"But when they asked him why he hadn't run back to the house to tell his parents, he had no answer."
"...And it was then that he had felt his father and the others set their cold, turbulent silence against him." (Berriault 251) It shows the different ways people deal with death and tragedy and how the certain way they deal with it can be looked at as weird, uncaring and cold. It shows that not everyone suffers the same way and shows sadness and grief in the same ways. I feel like people can connect to this particular feeling because everyone is different and chooses to deal with hardships in ways that can help them cope but might not always be in ways that others around them understand.
Writing Style
In the writing style, there are different languages, descriptions, and more. For descriptions, the narrator describes the setting, and the looks and actions of the characters. For example: "Arnold was nine, and his brother, Eugie, was six years older" (Berriault 246). That shows that Eugie must know more than Arnold That is important because it lets the reader not only read the story, but also to feel it, and see it. Figurative language is important because it details certain topics through out the story.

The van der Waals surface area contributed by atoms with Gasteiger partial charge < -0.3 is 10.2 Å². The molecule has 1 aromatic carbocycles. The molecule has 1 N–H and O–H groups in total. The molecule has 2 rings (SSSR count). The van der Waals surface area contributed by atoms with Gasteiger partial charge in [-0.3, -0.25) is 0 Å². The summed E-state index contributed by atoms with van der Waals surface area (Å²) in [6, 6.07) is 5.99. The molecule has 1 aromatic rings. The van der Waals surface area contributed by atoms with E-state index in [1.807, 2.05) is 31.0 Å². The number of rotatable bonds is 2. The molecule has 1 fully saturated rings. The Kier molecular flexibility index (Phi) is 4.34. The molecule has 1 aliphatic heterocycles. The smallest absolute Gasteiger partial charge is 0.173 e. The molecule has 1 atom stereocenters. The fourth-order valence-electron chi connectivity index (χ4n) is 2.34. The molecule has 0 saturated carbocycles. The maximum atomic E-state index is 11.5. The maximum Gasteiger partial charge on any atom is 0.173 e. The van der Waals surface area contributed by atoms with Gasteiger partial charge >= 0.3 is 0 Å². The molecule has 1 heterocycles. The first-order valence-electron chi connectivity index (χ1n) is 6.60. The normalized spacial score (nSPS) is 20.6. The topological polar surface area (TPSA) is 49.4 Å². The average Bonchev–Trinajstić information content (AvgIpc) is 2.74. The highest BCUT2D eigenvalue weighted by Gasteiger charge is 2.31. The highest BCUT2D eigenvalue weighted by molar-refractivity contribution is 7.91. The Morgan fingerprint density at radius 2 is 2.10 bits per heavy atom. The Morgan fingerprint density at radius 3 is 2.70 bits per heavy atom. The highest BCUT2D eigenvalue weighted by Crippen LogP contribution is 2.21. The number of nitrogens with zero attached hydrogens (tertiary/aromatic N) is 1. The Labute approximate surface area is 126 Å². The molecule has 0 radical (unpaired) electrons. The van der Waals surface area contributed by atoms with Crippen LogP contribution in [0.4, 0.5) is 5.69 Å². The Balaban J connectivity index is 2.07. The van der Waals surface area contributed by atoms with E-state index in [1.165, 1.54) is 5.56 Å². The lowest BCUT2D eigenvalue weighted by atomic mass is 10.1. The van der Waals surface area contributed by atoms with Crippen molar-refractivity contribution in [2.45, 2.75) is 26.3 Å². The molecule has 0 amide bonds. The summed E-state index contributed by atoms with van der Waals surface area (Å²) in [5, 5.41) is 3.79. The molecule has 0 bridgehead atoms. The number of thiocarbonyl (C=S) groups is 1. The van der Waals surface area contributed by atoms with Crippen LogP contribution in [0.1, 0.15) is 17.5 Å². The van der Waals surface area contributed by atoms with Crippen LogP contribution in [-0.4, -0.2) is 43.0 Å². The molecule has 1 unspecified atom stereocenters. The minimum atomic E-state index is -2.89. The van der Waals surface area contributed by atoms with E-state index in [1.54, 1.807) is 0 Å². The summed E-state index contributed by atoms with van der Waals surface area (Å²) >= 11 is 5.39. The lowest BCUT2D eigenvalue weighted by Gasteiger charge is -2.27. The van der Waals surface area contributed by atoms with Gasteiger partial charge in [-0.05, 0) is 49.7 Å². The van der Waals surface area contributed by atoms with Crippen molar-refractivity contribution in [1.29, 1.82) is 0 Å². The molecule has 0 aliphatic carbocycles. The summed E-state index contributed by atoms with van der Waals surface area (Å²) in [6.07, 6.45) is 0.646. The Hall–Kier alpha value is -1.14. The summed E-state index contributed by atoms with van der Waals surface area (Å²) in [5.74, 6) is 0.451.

Uncle Andy: He is the brother of Eugene and Arnold's mother. He is very fond of Eugene because the boy was very much like him. After the death of Eugie, he immediately sided with the sheriff and regarded Arnold as cold, cruel, and someone who could care less of his own brother. "Andy had taken Eugie hunting an ad given him a knife and a lot of things, and now Andy, his eyes narrowed, sat tall and stiff beside Arnold." (Berriault 251)